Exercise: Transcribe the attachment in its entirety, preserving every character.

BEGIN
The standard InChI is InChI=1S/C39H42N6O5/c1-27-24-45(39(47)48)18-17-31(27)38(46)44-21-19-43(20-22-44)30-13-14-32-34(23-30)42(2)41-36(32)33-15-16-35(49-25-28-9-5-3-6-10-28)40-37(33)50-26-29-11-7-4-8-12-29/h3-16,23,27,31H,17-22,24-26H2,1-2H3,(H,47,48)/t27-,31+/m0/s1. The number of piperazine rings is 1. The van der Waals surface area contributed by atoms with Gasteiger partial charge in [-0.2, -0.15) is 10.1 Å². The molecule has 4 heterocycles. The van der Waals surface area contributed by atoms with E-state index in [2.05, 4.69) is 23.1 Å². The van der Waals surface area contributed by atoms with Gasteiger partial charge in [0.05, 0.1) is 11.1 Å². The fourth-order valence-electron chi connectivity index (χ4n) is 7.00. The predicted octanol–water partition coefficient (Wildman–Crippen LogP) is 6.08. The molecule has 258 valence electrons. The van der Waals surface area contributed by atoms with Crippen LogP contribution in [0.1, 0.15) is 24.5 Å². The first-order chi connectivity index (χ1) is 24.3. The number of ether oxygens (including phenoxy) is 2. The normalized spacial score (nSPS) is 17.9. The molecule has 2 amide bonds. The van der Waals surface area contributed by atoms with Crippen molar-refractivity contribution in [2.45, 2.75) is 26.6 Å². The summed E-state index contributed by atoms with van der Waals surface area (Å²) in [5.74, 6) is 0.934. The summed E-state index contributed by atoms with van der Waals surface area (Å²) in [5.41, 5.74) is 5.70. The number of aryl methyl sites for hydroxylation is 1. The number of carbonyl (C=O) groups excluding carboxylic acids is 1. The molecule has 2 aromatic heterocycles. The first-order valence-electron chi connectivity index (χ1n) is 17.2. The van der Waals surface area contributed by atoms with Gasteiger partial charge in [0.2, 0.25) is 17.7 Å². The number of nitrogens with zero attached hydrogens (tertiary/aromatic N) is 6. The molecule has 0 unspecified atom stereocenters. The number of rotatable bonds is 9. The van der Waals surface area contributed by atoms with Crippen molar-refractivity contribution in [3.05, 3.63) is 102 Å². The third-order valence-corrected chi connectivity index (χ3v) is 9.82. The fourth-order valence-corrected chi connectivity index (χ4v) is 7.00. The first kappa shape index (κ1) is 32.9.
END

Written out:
The standard InChI is InChI=1S/C39H42N6O5/c1-27-24-45(39(47)48)18-17-31(27)38(46)44-21-19-43(20-22-44)30-13-14-32-34(23-30)42(2)41-36(32)33-15-16-35(49-25-28-9-5-3-6-10-28)40-37(33)50-26-29-11-7-4-8-12-29/h3-16,23,27,31H,17-22,24-26H2,1-2H3,(H,47,48)/t27-,31+/m0/s1. The number of piperazine rings is 1. The van der Waals surface area contributed by atoms with Gasteiger partial charge in [-0.2, -0.15) is 10.1 Å². The molecule has 4 heterocycles. The van der Waals surface area contributed by atoms with E-state index in [2.05, 4.69) is 23.1 Å². The van der Waals surface area contributed by atoms with Gasteiger partial charge in [0.05, 0.1) is 11.1 Å². The fourth-order valence-electron chi connectivity index (χ4n) is 7.00. The predicted octanol–water partition coefficient (Wildman–Crippen LogP) is 6.08. The molecule has 258 valence electrons. The van der Waals surface area contributed by atoms with Crippen LogP contribution in [0.1, 0.15) is 24.5 Å². The first-order chi connectivity index (χ1) is 24.3. The number of ether oxygens (including phenoxy) is 2. The normalized spacial score (nSPS) is 17.9. The molecule has 2 amide bonds. The van der Waals surface area contributed by atoms with Crippen molar-refractivity contribution in [2.45, 2.75) is 26.6 Å². The summed E-state index contributed by atoms with van der Waals surface area (Å²) in [5.74, 6) is 0.934. The summed E-state index contributed by atoms with van der Waals surface area (Å²) in [5.41, 5.74) is 5.70. The number of aryl methyl sites for hydroxylation is 1. The number of carbonyl (C=O) groups excluding carboxylic acids is 1. The molecule has 2 aromatic heterocycles. The first-order valence-electron chi connectivity index (χ1n) is 17.2. The van der Waals surface area contributed by atoms with Gasteiger partial charge in [0.2, 0.25) is 17.7 Å². The number of nitrogens with zero attached hydrogens (tertiary/aromatic N) is 6. The molecule has 0 unspecified atom stereocenters. The number of rotatable bonds is 9. The van der Waals surface area contributed by atoms with Crippen molar-refractivity contribution in [3.05, 3.63) is 102 Å². The third-order valence-corrected chi connectivity index (χ3v) is 9.82. The fourth-order valence-corrected chi connectivity index (χ4v) is 7.00. The first kappa shape index (κ1) is 32.9.